Republicans double down on school vouchers by taking fight to rural members of their own party Skip to content

Republicans double down on school vouchers by taking fight to rural members of their own party

For years, rural Republican state legislators have bucked the party’s support for funneling public funds into private schools through education vouchers. Now Republican leaders are ramping up pressure on these holdouts.

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State Republican leaders are cracking down on rural members of their own party who oppose universal school vouchers, which allow families to take a portion of their state’s education funding away from public schools to pay for their child’s private education.

Rural state legislators have been more likely to oppose school voucher laws because they worry the programs will weaken local public schools without ensuring educational investments for rural students. 

Opposition to vouchers has been a rare point of agreement between rural Republicans and urban Democrats, who also tend to oppose vouchers.

But recently, the state leaders in the Republican Party have resorted to more aggressive tactics to force voucher legislation through to the governor’s desk, said Jennifer Berkshire, author of the forthcoming book called The Education Wars: The Citizen’s Guide and Defense Manual, in an interview with the Daily Yonder.

“The biggest change that has happened over the last few years is a fairly successful effort to define school choice as a kind of litmus test for Republicans, the way that something like abortion has been historically,” Berkshire said. 

Public schools provide more than just a high school diploma in rural areas, which frequently lack private alternatives. They are a large employer, serve as public gathering spaces for community events, and they inform the community’s next generation of workers, voters, and leaders.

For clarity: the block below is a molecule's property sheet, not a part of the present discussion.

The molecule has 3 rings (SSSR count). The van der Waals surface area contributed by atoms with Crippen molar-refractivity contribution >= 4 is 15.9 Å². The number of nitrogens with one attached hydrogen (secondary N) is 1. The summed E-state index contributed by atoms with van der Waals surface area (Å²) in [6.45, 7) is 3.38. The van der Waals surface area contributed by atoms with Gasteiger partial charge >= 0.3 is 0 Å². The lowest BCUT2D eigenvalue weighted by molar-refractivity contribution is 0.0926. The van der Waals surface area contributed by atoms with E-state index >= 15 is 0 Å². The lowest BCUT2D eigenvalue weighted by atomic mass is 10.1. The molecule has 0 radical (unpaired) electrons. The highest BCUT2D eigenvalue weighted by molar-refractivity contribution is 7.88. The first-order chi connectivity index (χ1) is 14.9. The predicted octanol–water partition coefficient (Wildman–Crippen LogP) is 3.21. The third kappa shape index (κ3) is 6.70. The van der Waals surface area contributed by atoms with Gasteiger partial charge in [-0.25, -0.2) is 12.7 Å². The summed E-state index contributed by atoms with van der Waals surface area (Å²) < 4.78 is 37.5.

Berkshire, who’s reported extensively on the politics of public schools, said that the voucher debate isn’t new, but it’s been heating up in the past few years. She said the Republican Party has been ramping up this fight for years now by degrading perceptions of public education, framing it as a welfare program and the source of radical indoctrination.

While rural voters and legislators haven’t been swayed by the quasi-populist rhetoric and continue to oppose private school vouchers, Republican Party leaders are spending millions of dollars to challenge rural Republican defectors.

Just last month in Texas, Republican Governor Greg Abbott targeted Republican members of the state house who opposed his school choice initiative using out-of-state cash from billionaire donors and super PACs. Six members were defeated in the March 5 primary and four more were forced into runoffs.

In response, grassroots campaigns against aggressive pro-voucher efforts are popping up, like Reclaim Idaho. The organization, co-founded by Idaho resident Luke Mayville, mobilized a group of teachers, administrators, families, students, and others to oppose vouchers.

“A critical factor has been the outpouring of phone calls, emails, and public testimony from Idahoans across the state,” Mayville said. “Public comment and testimony has made it very clear that the school-voucher agenda is not the will of the people.”

What’s a school voucher?

School voucher programs have taken different forms in different states, to maneuver around restrictive state constitutions and resistant citizens.